In 5180/1420, “Purim of Saragossa” was established because of a miracle in the Jewish community of Saragossa, Spain.
Saragossa had 12 kehillos, numbering thousands of Jews. It was their minhag to go out to greet the king with sifrei Torah from each kehillah whenever he passed by. At one point, the Rabbanim decided that this was not kvod haTorah, so they ordered the shamashim to remove the holy scrolls from their cases. This way, they could go out to greet the king with the beautiful cases while preserving the honor of the Torah scrolls.
A meshumad who wanted to stir up the king’s wrath against the Jews told the king that when the Jews supposedly take out the sifrei Torah in his honor, the scrolls are not in their cases. That night, Eliyahu Hanavi appeared to the shamash of each of the kehillos and instructed him to return the holy scroll to its case, warning him to tell no one of his dream. Each of the shamashim obeyed, thinking he was the only one to have dreamt the warning. The next day, when the king checked and found that the information was false, he killed the apostate and the Jews were saved.
5616/1856, Harav Yechezkel of Kuzmir, zt”l
5628/1868, Harav Chaim Palagi, zt”l
5498/1738, Harav Moshe of Kitov, zt”l
Harav Moshe of Kitov was born on 26 Teves 5448/1688, the oldest son of Harav Shlomo. Rav Shlomo’s two other sons were also Gedolim in their own right: Harav Avraham of Kossov, the father of Harav Baruch Kossover (the Amud Ha’avodah), and Harav Chaim of Horodenka, brother-in-law of Harav Nachman of Horodenka.
Reb Moshe was the son-in-law of Harav Menachem Mendel of Kolomai.
There are some who consider Harav Moshe of Kitov to be a talmid of the Baal Shem Tov; others consider him to be the Rebbe of the Baal Shem Tov, and the one who revealed the Baal Shem Tov to the world.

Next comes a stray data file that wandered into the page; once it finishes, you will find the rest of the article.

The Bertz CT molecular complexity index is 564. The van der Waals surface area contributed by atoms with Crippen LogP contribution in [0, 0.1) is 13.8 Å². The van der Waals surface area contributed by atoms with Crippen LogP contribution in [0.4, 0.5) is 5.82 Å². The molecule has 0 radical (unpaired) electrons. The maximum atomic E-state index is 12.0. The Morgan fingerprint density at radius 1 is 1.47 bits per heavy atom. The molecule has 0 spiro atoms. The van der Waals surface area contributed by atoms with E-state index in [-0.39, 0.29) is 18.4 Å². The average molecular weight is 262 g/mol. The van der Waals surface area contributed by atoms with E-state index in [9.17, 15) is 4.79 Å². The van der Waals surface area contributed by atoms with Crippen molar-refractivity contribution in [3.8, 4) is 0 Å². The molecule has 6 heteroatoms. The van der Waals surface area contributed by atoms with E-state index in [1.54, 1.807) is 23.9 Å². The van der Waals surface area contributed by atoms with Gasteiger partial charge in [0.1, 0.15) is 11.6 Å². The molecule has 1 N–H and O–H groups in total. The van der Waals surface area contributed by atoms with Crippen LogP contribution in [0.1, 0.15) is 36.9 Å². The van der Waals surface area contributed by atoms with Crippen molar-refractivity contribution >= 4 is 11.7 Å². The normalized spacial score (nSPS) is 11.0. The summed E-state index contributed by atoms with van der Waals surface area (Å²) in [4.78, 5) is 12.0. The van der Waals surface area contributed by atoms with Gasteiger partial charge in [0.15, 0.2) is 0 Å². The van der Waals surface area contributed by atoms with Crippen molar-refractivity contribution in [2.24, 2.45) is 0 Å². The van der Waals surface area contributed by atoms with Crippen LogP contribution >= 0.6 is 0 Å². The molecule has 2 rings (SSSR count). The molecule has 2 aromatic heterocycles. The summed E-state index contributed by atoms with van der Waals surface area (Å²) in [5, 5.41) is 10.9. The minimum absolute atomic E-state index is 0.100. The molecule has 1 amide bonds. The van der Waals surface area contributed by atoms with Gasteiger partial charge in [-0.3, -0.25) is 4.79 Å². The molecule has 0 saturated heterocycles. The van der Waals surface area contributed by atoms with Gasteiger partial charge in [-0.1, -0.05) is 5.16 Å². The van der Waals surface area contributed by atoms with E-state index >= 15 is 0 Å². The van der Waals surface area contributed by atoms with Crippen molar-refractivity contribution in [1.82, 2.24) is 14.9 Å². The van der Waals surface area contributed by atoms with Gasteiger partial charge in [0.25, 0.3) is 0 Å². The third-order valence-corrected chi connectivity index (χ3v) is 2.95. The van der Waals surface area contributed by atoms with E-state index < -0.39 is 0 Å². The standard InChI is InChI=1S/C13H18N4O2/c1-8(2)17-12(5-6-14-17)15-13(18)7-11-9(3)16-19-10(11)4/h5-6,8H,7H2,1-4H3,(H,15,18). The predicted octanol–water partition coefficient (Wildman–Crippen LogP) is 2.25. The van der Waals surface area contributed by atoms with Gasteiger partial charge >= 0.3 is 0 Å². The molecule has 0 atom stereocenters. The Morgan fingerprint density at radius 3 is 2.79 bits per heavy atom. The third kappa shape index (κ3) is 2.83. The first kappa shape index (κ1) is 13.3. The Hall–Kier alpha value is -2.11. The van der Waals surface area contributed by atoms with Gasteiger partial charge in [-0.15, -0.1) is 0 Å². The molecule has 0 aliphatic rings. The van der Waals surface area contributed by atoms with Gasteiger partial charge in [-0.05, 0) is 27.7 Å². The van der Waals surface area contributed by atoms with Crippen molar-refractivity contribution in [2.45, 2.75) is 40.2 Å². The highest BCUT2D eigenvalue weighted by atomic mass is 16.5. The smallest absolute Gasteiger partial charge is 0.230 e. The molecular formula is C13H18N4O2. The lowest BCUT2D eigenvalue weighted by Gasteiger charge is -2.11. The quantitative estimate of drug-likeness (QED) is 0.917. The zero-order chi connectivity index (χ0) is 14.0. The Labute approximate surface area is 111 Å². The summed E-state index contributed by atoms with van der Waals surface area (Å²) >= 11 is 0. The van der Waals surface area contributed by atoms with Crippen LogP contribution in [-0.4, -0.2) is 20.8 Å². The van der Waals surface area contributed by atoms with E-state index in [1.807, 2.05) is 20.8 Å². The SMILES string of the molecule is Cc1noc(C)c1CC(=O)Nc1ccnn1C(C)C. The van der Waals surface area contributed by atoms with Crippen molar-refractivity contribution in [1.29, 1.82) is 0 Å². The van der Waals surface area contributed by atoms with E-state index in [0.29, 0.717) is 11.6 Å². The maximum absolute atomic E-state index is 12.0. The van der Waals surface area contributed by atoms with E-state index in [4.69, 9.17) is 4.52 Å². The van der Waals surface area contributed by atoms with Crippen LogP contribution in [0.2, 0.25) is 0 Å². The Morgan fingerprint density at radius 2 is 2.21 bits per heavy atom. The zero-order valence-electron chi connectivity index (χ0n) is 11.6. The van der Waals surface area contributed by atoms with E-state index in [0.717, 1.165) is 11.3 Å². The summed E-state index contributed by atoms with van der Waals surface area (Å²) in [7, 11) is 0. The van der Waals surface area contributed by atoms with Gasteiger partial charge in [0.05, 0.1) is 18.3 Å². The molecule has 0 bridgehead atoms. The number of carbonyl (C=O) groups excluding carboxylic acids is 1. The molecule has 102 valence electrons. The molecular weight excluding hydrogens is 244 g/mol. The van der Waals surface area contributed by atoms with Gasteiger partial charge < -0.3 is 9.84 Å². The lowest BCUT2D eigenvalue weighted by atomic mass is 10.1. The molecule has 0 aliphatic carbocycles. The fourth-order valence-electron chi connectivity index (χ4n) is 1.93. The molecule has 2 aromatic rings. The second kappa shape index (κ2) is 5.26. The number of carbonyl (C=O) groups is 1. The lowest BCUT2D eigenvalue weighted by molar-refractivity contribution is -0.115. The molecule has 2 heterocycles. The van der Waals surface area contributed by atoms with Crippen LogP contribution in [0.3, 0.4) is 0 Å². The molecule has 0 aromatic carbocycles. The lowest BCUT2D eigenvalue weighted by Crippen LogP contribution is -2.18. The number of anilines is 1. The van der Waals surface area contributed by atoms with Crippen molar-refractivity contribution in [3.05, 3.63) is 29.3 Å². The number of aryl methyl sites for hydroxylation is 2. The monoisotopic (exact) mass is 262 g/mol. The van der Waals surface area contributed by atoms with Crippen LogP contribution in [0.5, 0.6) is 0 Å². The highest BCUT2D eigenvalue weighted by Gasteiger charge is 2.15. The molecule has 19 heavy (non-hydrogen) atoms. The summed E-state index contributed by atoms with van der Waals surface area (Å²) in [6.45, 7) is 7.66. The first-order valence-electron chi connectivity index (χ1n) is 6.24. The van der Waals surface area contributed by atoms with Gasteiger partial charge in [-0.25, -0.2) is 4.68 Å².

Harav Avraham Gershon of Kitov, zt”l, brother-in-law of the Baal Shem Tov, served as a Dayan on the beis din of Reb Moshe in Kitov. Initially, Reb Avraham Gershon was against the ways of the Baal Shem Tov, though later he became one of his most devoted followers. Although Reb Avraham Gershon’s father made the shidduch of the Baal Shem Tov with his daughter, he didn’t fully comprehend the mysterious ways of the Baal Shem Tov. He reportedly asked Reb Moshe, knowing that he had an influence on the Baal Shem Tov, to reprimand his brother-in-law and show him the correct path.
Reb Moshe was niftar on 17 Shevat 5498/1738, at the age of 50, and was buried in Kitov. He was survived by two sons-in-law: Harav Yonah Halevi of Kitov, his successor as Rav in the city, and Harav Efraim, Dayan in Kitov. He also had a son.
Some of his divrei Torah were published by his nephew, Reb Baruch Kossover, in his sefarim.
There is a kabbalah that Reb Moshe promised that any of his descendants — up to the eighth generation — who come to daven at his kever will be answered.
Zechuso yagen aleinu.
In 1788, Massachusetts became the sixth state to ratify the U.S. Constitution.
In 1815, the state of New Jersey issued the first American railroad charter to John Stevens, who proposed a rail link between Trenton and New Brunswick. (The line, however, was never built.)
In 1899, a peace treaty between the United States and Spain was ratified by the U.S. Senate.
In 1933, the 20th Amendment to the U.S. Constitution, the so-called “lame duck” amendment, was proclaimed in effect by Secretary of State Henry Stimson.
In 1952, Britain’s King George VI died at Sandringham House in Norfolk, England; he was succeeded as monarch by his elder daughter, who became Queen Elizabeth II.
In 1973, Dixy Lee Ray was appointed by President Richard Nixon to be the first woman to head the Atomic Energy Commission.
In 1987, Wall Street Journal reporter Gerald Seib was released after being detained six days by Iran, accused of being a spy for Israel; Iran said the detention was a result of misunderstandings.
In 1995, the space shuttle Discovery flew to within 37 feet of the Russian space station Mir in the first rendezvous of its kind in two decades.